Sharon Ann Lane
First Lieutenant
312TH EVAC HOSP, 67TH MED GROUP, 44TH MED BDE, USARV
Army of the United States
Canton, Ohio
July 07, 1943 to June 08, 1969
SHARON A LANE is on the Wall at Panel W23, Line 112

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Sharon A Lane
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In addition to the United States Military Medals received above, 1LT Sharon Ann Lane also received two medals from the South Vietnam Military. They were the Military Merit Medal and Vietnam Gallantry Cross.

The Military Merit Medal was the highest military decoration bestowed to enlisted personnel by the Republic of Vietnam during the years of the Vietnam War. The medal was established on August 15, 1950. The Military Merit Medal was modeled after the French Medaille Militaire and was awarded mostly to Enlisted for valor in combat.

The Republic of Vietnam Gallantry Cross also known as the Vietnamese Gallantry Cross or Vietnam Cross of Gallantry is a military decoration of the former Government of South Vietnam (Republic of Vietnam). The medal was created on August 15, 1950 and was awarded to military personnel, civilians, and Armed Forces units and organizations in recognition of deeds of valor or heroic conduct while in combat with the enemy. There were individual and unit level awards.

Military Merit and Gallantry Cross


- - The Virtual Wall, July 5, 2018

 

LaneSA01c.jpg Sharon Ann Lane was born in Zanesville, Ohio, but grew up in North Industry, Stark County, Ohio. She was graduated from Canton South High School in June 1961 and entered the Aultman Hospital School of Nursing the following September. After graduating from Aultman in 1965, she worked at the hospital until May, 1967, when she decided to try her hand in the business world. After three quarters at the Canton Business College she quit to join the U.S. Army Nurse Corps Reserve on April 18, 1968.

2LT Lane began training on May 5 at Fort Sam Houston in Texas. On 17 June she reported to Fitzsimons General Hospital in Denver, Colorado. While at Fitzsimons, she was promoted to First Lieutenant. On 24 April 1969 she reported to Travis Air Force Base in California with orders for Vietnam.

She arrived at the 312th Evac Hospital at Chu Lai on 29 April and was assigned to the Intensive Care ward for a few days before being assigned to the Vietnamese Ward. She worked 5 days a week (12 hours per day) in this ward and on the sixth day worked in Intensive Care.

At 0605, 8 June 1969, the 74th Medical Battalion reported a rocket hit between Wards 4a and 4b of the 312th Evacuation Hospital. The explosion killed two and wounded 27 US and Vietnamese personnel (see the 67th Medical Group log). 1LT Lane was killed by fragmentation wounds.

Although seven other American military nurses died while serving in Vietnam, 1LT Lane was the only American servicewoman killed as a direct result of enemy fire throughout the war.

A Memorial Service was held at Chu Lai on June 10, 1969, and a Catholic Mass was held June 11, 1969. Services in Canton were held June 14, 1969. 1LT Sharon Ann Lane was buried in Sunset Hills Burial Park, Canton, Ohio.



01 September 2001

Sharon Lane, the All-American Girl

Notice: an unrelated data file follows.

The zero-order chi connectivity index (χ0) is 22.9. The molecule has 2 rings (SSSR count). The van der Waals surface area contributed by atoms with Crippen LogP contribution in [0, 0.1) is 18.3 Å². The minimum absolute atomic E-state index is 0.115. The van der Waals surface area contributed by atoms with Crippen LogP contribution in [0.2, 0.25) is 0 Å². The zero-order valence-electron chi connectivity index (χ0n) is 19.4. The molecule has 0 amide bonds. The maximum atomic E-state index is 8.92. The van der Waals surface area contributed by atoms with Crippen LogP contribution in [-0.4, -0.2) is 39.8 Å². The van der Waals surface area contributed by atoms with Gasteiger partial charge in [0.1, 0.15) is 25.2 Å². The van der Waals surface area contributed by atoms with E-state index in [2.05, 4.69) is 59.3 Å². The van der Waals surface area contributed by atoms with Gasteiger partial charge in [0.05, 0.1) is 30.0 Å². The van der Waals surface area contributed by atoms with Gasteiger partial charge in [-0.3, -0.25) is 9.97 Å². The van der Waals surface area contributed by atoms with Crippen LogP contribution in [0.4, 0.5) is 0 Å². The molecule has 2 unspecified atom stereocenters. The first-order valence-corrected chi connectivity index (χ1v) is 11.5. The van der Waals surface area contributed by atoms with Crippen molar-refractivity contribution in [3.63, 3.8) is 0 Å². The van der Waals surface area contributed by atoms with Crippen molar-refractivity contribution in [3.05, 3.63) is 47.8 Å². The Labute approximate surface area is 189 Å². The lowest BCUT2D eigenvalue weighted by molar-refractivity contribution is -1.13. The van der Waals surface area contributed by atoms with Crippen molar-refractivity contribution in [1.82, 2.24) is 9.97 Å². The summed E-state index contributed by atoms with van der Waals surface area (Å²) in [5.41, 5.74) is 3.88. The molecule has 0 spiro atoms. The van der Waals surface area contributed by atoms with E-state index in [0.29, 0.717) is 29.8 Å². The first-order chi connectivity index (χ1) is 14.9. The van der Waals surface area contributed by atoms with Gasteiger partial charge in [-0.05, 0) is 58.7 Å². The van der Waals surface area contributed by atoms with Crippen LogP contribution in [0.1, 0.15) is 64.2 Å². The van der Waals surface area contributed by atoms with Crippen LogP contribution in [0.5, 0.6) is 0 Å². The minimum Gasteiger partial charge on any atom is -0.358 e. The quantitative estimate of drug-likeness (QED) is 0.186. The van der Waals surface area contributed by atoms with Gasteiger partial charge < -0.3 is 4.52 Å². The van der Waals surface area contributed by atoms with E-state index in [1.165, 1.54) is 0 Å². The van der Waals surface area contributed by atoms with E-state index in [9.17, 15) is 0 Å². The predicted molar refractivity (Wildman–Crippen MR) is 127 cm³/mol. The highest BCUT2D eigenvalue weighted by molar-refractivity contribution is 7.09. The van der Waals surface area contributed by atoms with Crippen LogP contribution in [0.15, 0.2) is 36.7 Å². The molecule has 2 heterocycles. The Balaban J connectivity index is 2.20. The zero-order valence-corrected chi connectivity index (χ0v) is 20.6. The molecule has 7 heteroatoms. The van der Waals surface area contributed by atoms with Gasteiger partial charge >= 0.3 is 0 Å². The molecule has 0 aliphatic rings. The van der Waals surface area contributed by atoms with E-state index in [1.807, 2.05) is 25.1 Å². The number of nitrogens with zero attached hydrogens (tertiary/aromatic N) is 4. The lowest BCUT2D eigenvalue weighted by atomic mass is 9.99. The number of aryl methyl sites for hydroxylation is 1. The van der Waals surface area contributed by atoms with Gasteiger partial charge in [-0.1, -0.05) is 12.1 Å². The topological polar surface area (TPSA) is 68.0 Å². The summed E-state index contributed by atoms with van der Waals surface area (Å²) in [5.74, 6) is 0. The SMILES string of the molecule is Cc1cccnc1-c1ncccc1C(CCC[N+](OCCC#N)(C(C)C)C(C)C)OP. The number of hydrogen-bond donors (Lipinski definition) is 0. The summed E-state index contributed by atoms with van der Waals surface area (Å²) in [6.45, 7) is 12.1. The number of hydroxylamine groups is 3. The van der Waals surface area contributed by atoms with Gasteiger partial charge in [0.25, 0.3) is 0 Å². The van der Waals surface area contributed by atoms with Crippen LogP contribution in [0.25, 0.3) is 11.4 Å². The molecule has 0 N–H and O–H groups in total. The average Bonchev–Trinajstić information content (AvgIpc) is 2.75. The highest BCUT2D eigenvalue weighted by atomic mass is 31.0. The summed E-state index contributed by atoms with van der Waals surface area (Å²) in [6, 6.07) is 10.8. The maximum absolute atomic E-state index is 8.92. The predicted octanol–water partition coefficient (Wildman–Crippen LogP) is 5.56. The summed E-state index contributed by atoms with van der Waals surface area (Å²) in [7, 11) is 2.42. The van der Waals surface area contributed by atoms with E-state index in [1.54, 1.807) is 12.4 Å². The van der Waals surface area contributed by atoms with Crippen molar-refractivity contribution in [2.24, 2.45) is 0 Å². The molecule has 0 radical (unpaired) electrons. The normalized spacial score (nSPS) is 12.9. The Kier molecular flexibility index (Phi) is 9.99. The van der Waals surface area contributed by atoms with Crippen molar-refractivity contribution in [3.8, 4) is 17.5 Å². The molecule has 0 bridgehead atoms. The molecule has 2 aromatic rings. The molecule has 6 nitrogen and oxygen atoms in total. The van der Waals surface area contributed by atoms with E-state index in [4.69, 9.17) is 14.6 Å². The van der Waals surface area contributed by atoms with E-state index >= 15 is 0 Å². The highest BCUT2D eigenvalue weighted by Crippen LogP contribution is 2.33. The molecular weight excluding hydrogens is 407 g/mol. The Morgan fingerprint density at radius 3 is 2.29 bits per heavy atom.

She came to Vietnam not to fight or warrior to be
but to serve a higher purpose across the sea.

She knew the hurt, the pain, the dying
Sharon came to heal them and to stop the crying.

With purpose in her steps she made her rounds
To give hope to the soldier and to turn his frown upside down.

Whether it be the boy from back home or the Viet Cong
She did her job with care--she knew this is where she belonged.

She was cut down in the middle of the night
A piece of flying metal took her life.

She died alone
So far from home.

Her life was taken from us
Sharon's presence we still miss.

Let us never forget that freedom has a cost
Sharon became our hero-our hearts are empty by her loss.

Sharon was the All-American girl
She was perfection in an imperfect world.

Remembered by
"Doc" Kerry Pardue,
a field medic in Vietnam
3226 N Sycamore Place, Chandler, AZ 85224
kerrypardue@hotmail.com




 
A memorial from one who remembers,
07 Feb 1998

Updated 01 Sep 01 to include
"Doc" Kerry Pardue,
a field medic in Vietnam
3226 N Sycamore Place, Chandler, AZ 85224
kerrypardue@hotmail.com


 

LaneSA01d.jpg

Sharon Ann Lane was born in Zanesville, Ohio, but grew up in North Industry, Stark County, Ohio. She was graduated from Canton South High School in June 1961 and entered the Aultman Hospital School of Nursing the following September. After graduating from Aultman in 1965, she worked at the hospital until May, 1967, when she decided to try her hand in the business world. After three quarters at the Canton Business College she quit to join the U.S. Army Nurse Corps Reserve on April 18, 1968.

2LT Lane began training on May 5 at Fort Sam Houston in Texas. On 17 June she reported to Fitzsimons General Hospital in Denver, Colorado. While at Fitzsimons, she was promoted to First Lieutenant. On 24 April 1969 she reported to Travis Air Force Base in California with orders for Vietnam.

She arrived at the 312th Evac Hospital at Chu Lai on 29 April and was assigned to the Intensive Care ward for a few days before being assigned to the Vietnamese Ward. She worked 5 days a week (12 hours per day) in this ward and on the sixth day worked in Intensive Care.

Sharon A Lane
312th Evacuation Hospital (Sep 68-July 69)
Sharon A Lane
Previously 312th Evac R&E Triage

At 0605, 8 June 1969, the 74th Medical Battalion reported a rocket hit between Wards 4a and 4b of the 312th Evacuation Hospital. The explosion killed two and wounded 27 US and Vietnamese personnel. 1LT Lane was killed by fragmentation wounds.

Sharon A Lane

Sharon A Lane